• 8. But what does these values means and how to measure them? Figure 21) Here we see two minor collections, and a2) Major collection3) and 4) Indicate the combined size of live objects before and after garbage collection, respectively. Afterminor collections the count includes objects that arent necessarily alive but cant be reclaimed, eitherbecause they are directly alive, or because they are within or referenced from the tenured generation.5) Is the total available space, not counting the space in the permanent generation6) The minor collection took about 24 secs to runSimply said, the first statement of this output tells that we had 325407Kb used, but that after about quarterof a second of work, GC has freed 242407KB so you now have 776768KB used.Note: Additional flags like, -XX:+PrintGCDetails or -XX:+PrintGCTimeStamps can be used to print moreinformation about the collections, for instance,[GC 111.042: [DefNew: 8128K->8128K(8128K), 0.0000505 secs]111.042: [Tenured: 18154K->2311K(24576K), 0.1290354secs]Few notable JVM parametersFew key options that should be considered for useful GC logging are: Table 2Option Meaning-verbose:gc Enable verbose GC logging.-XX:+PrintGCDetails Provide detailed statistics about collections. Give details about young generation survivor spaces and how many objects are-XX:+PrintTenuringDistribution promoted to the tenured space.Garbage Collection, Tuning and Monitoring JVM in EBS 11i and R12 8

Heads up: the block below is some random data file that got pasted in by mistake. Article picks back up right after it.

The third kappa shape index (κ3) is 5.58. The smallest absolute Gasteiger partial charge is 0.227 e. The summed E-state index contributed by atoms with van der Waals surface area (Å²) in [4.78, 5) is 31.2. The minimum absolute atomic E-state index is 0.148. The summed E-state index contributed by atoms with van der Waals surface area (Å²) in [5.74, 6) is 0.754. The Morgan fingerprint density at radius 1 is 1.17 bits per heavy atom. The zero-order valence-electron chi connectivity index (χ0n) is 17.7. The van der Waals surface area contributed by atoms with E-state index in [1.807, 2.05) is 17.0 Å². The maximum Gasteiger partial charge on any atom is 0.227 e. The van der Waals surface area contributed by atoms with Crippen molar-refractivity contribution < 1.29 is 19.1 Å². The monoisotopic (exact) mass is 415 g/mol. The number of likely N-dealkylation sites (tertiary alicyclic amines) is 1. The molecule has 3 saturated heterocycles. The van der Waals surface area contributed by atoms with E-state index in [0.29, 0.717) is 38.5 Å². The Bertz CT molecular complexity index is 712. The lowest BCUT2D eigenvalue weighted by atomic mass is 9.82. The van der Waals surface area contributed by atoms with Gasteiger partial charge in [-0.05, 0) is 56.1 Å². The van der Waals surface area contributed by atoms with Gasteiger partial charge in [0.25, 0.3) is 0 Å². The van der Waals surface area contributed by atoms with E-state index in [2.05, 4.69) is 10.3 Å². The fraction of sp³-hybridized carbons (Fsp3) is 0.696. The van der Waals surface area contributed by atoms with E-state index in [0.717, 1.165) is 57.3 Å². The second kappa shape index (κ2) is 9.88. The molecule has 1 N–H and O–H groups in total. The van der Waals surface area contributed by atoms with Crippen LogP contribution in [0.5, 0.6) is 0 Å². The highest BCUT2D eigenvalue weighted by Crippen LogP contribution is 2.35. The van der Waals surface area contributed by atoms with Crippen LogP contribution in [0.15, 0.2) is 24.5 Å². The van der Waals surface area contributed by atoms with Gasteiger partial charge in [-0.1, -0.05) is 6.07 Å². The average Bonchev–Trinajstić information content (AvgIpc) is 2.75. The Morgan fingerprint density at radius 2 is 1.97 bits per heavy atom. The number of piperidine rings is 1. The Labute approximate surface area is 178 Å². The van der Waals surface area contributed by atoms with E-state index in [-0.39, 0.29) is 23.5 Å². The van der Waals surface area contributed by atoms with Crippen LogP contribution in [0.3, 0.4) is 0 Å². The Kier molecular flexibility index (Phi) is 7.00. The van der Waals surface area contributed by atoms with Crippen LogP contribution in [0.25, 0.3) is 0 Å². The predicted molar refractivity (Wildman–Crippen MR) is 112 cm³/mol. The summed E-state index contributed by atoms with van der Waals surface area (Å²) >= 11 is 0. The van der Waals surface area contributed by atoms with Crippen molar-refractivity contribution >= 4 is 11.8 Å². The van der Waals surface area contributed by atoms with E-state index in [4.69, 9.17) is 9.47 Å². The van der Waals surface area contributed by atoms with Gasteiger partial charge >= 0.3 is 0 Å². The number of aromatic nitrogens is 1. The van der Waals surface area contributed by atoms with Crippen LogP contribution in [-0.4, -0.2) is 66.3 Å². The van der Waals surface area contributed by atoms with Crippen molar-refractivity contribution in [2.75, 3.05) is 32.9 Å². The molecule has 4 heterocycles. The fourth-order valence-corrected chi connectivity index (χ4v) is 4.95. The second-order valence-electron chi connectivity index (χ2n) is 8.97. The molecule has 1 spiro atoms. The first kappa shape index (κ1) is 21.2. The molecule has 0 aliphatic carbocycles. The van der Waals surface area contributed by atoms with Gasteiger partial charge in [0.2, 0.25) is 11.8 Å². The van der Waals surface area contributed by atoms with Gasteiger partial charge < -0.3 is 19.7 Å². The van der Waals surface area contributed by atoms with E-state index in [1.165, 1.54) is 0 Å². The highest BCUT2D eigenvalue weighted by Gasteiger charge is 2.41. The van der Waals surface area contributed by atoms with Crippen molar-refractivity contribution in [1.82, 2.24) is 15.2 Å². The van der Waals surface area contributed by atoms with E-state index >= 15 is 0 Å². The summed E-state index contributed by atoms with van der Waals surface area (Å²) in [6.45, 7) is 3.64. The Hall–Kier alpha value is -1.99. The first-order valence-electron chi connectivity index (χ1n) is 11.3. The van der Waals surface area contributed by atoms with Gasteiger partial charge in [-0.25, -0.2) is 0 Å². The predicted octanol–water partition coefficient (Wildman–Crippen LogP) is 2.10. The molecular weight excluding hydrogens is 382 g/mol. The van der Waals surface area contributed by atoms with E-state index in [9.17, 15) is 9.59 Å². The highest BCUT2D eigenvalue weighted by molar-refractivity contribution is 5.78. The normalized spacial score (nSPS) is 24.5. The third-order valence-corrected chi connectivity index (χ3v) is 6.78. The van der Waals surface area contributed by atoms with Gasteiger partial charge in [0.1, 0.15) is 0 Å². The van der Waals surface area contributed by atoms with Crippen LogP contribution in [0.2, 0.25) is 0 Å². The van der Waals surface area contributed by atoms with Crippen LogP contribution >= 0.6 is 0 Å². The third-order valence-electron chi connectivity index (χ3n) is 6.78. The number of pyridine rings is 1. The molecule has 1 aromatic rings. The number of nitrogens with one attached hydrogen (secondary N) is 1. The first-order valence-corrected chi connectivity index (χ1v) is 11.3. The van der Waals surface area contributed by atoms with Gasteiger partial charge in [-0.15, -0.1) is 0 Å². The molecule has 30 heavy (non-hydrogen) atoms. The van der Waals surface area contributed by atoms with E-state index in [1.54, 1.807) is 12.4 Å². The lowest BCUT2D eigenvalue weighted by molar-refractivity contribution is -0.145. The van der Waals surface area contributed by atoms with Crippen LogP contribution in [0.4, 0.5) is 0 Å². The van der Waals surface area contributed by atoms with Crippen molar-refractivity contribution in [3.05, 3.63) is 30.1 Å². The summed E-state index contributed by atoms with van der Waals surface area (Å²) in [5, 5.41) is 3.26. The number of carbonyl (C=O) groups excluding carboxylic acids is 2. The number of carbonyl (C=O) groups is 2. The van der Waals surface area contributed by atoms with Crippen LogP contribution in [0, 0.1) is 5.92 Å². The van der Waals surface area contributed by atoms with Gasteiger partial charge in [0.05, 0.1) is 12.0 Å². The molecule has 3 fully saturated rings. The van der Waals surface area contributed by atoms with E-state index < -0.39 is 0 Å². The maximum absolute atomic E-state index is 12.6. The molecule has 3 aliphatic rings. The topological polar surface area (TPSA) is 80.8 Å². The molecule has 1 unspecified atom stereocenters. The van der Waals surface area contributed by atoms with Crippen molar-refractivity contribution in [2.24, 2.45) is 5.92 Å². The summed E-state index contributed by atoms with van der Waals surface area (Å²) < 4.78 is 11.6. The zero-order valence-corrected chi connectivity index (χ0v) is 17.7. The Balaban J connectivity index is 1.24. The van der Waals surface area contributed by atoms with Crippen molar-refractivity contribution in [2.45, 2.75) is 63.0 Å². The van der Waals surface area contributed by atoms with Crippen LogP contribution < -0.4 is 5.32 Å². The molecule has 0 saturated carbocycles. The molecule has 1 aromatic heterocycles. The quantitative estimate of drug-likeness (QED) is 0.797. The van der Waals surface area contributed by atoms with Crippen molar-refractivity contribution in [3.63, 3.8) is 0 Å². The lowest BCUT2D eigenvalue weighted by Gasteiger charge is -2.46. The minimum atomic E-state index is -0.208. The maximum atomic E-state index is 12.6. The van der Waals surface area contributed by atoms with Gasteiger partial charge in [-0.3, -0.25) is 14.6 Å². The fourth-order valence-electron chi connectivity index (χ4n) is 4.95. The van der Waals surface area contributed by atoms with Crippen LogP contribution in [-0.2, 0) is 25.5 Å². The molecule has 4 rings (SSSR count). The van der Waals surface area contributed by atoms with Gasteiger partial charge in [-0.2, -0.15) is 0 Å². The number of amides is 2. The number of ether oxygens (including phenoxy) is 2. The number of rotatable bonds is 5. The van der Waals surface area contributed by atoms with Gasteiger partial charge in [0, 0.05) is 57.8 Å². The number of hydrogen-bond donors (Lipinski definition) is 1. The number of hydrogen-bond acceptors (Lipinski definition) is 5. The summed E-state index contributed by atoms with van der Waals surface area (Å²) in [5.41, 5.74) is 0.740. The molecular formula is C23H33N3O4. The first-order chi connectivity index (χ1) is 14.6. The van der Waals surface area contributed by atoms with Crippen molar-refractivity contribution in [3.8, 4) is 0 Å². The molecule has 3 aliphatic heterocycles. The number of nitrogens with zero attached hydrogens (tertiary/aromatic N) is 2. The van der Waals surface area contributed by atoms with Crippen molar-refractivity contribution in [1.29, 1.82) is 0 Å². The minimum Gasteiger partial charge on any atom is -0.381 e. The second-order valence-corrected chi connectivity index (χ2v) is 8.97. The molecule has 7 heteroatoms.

• 9. Following are few of the options for controlling how the JVM allocates and organizes memory (refer Sun’sdocumentation for details) Table 3Option Meaning-Xms Configure the initial Java heap size.-Xmx Configure the maximum Java heap size. Instructs the VM to analyze the current operating environment and attempt to optimize settings for memory-intensive applications. This option also enables implicit garbage-XX:+AggressiveHeap collection and adaptive memory sizing. It is intended for machines with large amounts of memory and multiple CPUs.-XX:NewRatio Configure the ratio of new/old generation sizes-XX:NewSize Configure the initial size of the young generation space.-XX:MaxNewSize Configure the maximum size of the young generation space.Now let’s look at some of the default JVM parameters provided in one of the configuration files. Forinstance, the sample context file $APPL_TOP/admin/$CONTEXT_NAME.xml contains the followingoptions,<jvm_options oa_var=”s_jvm_options” osd=”Solaris”>-verbose:gc -Xmx512M -Xms128M -XX:MaxPermSize=128M -XX:NewRatio=2-XX:+PrintGCTimeStamps -XX:+UseTLAB </jvm_options> Table 4Option Meaning-Xms128M Initiate with 128MB heap size-Xmx512M Grow JVM heap size to maximum size of 512 MB-XX:NewRatio=2 If the size of young generation is 10 MB then the size of old generation should be around 20MB-XX:MaxPermSize=128M Maximum grow able size of permanent generation to 128M-XX:+UseTLAB Uses thread-local object allocation blocks. This improves concurrency by reducing contention on the shared heap lock.But all this tuning might go for a toss, if the developer calls System.gc() since this forces a major collection.Application can be prohibited to make this operational by providing -XX:+DisableExplicitGCFew tips for JVM tuning in E-Business Suite  Upgrade to highest possible certified JDK version (JRE 6 is latest certified with both 11i and R12). To know current version of Java, search for the parameter s_jdktop in the file $APPL_TOP/admin/ $CONTEXT_NAME.xml <JDK_TOP oa_var=”s_jdktop”>/oracle/apps/11i/bin/java/1.4/</JDK_TOP>  For OACoreGroup consider no more than 100 active users per JVM (Refer Appendix for SQL Script)  There should be no more than 1 active JVM/OC4J instance per CPU. Ideally, there should be 1 JVM per 2 CPUs  Size your maximum heap size as either 512 MB or 1 GB. If you start with 512 MB and find that more memory is required, increase to a maximum of 1 GB. If more memory than 1 GB is required, use multiple JVM’s of 512MB or 1024 MB. (For multiple JVM’s, edit <oacore_nprocsGarbage Collection, Tuning and Monitoring JVM in EBS 11i and R12 9